Businessman, church in row over 1,200-acre land

Police inspect part of the contested piece of land in Amunoit Village, Buteba Sub-county in Busia District at the weekend. PHOTO/JOSEPH OMOLLO

What you need to know:

  • The land in question covers part of three villages in Tororo Municipality.

Police in Tororo District are investigating a case in which Tororo Catholic Archdiocese and businessman David Ochieng Okolong are fighting over ownership of land measuring about 1,208 acres.
The investigation stems from a case filed at Tororo Central Police Station by Mr Ochieng, accusing the archdiocese of trespassing on his land that covers part of the three villages of Angorom, Angololo and Amunoit in Kayoro Sub-county.
The officer-in-charge of Tororo Central Police Station, Mr Dickens Ahimbisibwe, said on Tuesday that both parties have been summoned to record statements over the matter.

“The investigations are ongoing and the parties have been directed to present relevant documents and witnesses,” he said.
Mr Ochieng accuses Rev Centurio Olaboro, the coordinator for peace and justice in Tororo Archdiocese, and Mr George Alfred Obore, the chairperson land commission in the archdiocese, of organising a group of people on Saturday night to interfere with the mark stones on the disputed land.
“If the church wanted land, it would have used a rightful channel but not using force because I have evidence of grown up eucalyptus trees that I planted along the edges of my land but can you imagine that with even this, the church comes and starts to claim ownership of part of it. This will not happen,” he said.

The businessman claims that he has been using the same piece of land for decades since he acquired it from Abajabi, one of the predominant clans of the Samia in the area.
“Nobody had ever come to claim this land until last Saturday when l received information about people planting survey stones on the surveyed land,” he said.
Mr Moses Ouma, 40, a member of the Abajabi clan, told this publocation that the archdiocese has never owned land.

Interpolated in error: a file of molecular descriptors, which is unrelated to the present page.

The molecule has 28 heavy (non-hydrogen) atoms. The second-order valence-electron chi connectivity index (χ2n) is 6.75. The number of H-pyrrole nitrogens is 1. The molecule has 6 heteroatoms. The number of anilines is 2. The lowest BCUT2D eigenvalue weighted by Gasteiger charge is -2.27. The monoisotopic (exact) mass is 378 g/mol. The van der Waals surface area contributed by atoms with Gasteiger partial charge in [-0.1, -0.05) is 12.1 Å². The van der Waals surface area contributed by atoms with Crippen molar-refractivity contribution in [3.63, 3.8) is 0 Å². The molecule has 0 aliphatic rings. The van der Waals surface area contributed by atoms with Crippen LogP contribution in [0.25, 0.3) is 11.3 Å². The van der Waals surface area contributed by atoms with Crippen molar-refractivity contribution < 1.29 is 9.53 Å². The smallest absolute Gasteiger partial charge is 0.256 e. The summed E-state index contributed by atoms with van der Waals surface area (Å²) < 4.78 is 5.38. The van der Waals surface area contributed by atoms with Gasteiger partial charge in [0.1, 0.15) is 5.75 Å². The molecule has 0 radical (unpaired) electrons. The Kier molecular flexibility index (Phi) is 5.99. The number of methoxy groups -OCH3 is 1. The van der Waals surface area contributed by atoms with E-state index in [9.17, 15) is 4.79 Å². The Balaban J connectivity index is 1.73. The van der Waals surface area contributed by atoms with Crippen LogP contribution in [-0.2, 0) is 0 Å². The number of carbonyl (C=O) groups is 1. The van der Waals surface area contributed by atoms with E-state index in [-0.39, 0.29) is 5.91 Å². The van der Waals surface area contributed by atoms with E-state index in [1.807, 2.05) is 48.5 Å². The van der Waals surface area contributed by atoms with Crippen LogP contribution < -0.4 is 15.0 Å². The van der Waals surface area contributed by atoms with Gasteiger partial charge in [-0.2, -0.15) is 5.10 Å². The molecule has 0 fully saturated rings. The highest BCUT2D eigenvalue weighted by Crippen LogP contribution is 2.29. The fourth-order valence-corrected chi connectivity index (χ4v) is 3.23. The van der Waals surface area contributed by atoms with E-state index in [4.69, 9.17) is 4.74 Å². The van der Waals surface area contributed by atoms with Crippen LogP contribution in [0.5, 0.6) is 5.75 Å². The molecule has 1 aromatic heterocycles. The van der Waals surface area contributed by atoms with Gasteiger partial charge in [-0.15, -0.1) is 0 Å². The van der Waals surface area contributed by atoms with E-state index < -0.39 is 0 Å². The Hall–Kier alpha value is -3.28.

“We have been using the contested land as grazing ground, especially during dry seasons, until a time when my grandparents led by late Ojambo transferred its ownership to Mr Ochieng after being compensated to a tune of Shs25 million, so we don’t know how the church is coming now to claim ownership,” he said.

The chairperson of Amunoit Village, said the matter needs to be resolved amicably to restore harmony in the area, saying there are many people who derive a living from cultivating on the contested piece of land.
“Even me as a leader, I have always known Mr Ochieng as landlord and whoever has been cultivating on this land has been seeking permission from his agents who take care of the estate,” he said.
However, the archdiocese claims it acquired the contested land in 1993 from former Samia Bugwe legislator George Alex Wejule.
“From that time, the church has been renting it to its Christians to cultivate and that people have not been complaining until of late when they heard that there were some people trying to stop them from using the land,” Rev Centurio Olaboro, who spoke on behalf of the church, said.

He said the church first informed police about the exercise to open boundaries of its land to avoid future conflicts.
“We informed police but we were surprised when we saw people accusing us of trespassing into their own land,” he said.
Rev Olaboro said the church is in the process of setting up demonstration and research centres on the land.
“What I have to categorically state is that this land belongs to the church and we have documents supporting it and someone coming to begin interfering with it means he is fighting the church,” he said.

Being one of the biggest landlords in the country, the church is battling many illegal settlers on its vast land in different parts of the country. Land has continued to be a sticky issue in many districts in Uganda where wealthy people with land titles are evicting poor tenants from their ancestral land claiming that they are illegally settling on the land.  It is on this basis that the government is pushing for land reforms, which they say are aimed at curing rampant evictions in the country. Moneyed and politically well-connected individuals with land titles are the ones being accused of evicting poor tenants from their ancestral land claiming that they are illegally settling on the land.


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